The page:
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Meet the Artist Bringing Faces of Colour Out of the Shadows

Zahra Siddiqui is a digital artist taking on the invisible majority

Photos via Zahra Siddiqui

The beginning of September marked the opening of the mixed media exhibit of local photographer and all around dope creator, Zahra Siddiqui at Daniels Spectrum in Toronto. A self-taught photographer, Zahra picked up a camera six years ago and as the cliche goes, she hasn't looked back since. Instead she's looked to the present and the future, capturing moments and faces through the lens of her Nikon d5100. She's found a way to create digital and physical archives that document those who are unseen, those who go unnoticed and those whose faces are often airbrushed into obscurity by mainstream media. The solo exhibit entitled, The Invisible Majority, is a love letter to the racialized people that make up Toronto's landscape.


I chatted with Siddiqui to see what inspired this labour of love, what it means to her and what it's like taking up space as a racialized artist in the super competitive creative industry.

VICE: So tell me how you got started with The Invisible Majority?
Zahra Siddiqui: This mixed media body of work started because of feeling stuck as a photographer. I'm a street photographer and during the winter it can be difficult to create due to the elements. People just don't want to shoot when it's cold, which is understandable but then it puts the street photographer in a creative rut. I turned to collaging National Geographic magazines to pass the time and not let my creativity die. This was the first time I had ever done any type of collaging. After some time I started to play with my own images to create collages. When Elle Alconcel (Daniels Spectrum Curator) approached me to do my first solo show, we had agreed to showcase my photography. She wasn't aware that I was doing mixed media. After sorting through images to print for the show, I would continue collaging and through this birthed the idea to do the entire show using mixed media. I told Elle about my idea and she supported me 100%, even while knowing that I had not done this before on such a large scale. I had never held a paintbrush in my life, never walked into an art store before….didn't even know what some of the materials I needed were called. The experienced forced me to be creative, to learn on my own and to self-motivate.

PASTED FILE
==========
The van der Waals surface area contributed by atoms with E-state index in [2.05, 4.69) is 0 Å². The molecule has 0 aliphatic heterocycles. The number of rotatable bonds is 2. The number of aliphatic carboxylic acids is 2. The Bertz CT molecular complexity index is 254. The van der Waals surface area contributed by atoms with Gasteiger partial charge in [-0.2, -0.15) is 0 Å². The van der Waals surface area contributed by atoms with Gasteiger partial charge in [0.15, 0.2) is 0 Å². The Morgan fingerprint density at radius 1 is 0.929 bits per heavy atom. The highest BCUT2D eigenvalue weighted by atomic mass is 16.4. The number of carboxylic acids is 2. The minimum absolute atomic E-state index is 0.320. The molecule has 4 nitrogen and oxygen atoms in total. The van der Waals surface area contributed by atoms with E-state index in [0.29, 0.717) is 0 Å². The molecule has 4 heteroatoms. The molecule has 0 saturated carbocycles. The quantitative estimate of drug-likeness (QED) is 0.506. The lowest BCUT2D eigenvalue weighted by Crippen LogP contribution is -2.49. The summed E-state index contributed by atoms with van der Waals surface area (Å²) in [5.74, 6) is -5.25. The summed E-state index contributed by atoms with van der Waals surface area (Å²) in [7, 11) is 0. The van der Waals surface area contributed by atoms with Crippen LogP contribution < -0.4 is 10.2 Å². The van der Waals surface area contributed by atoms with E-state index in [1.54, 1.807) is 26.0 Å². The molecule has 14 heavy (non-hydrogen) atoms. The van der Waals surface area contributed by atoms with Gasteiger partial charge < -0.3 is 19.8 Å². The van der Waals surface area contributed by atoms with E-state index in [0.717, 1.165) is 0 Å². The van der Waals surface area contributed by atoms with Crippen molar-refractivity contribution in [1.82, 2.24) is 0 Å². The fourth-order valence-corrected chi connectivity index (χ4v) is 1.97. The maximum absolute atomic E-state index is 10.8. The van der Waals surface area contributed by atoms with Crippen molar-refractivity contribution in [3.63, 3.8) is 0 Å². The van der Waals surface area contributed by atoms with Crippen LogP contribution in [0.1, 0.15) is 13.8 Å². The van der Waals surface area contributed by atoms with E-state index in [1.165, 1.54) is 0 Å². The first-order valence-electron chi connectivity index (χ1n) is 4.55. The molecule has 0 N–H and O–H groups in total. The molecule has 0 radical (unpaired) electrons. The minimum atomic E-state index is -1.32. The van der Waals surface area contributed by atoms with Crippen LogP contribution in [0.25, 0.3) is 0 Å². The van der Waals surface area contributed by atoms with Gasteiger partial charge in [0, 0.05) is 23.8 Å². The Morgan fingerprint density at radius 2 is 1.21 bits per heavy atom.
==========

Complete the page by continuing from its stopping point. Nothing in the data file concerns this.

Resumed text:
Taking a photo stopped being enough for me. Photos can only say so much about how the photographer is feeling about the subject and about their passion. Pursuing mixed media allowed me to showcase my melanated community in a more deserving and rich light. One which truly speaks to how I see us and how much I value our existence.

So much fuckery is happening towards people of colour everyday and sometimes it's so hard to just get out of bed. What kind of mindset did you have to place yourself in, to start the project and also to complete it?
I wasn't eating. I wasn't bathing. I wasn't sleeping. We are talking 14-hour days. Sometimes I would start projects and then tear them up because they didn't look the way I wanted them to. This was all out of pocket and I really had to hustle and get all the materials I needed. On days I had no money I would just stare and stare at the work, just consumed by it and changing whatever needed to be changed. And then when I could buy materials I would leave the house and just be running around. It was insane. For me the whole thing was emotionally exhausting but also very therapeutic. All the things happening in the world against people of colour, inspired the urge to make this project something that showed beauty and love. This is a timestamp for my community.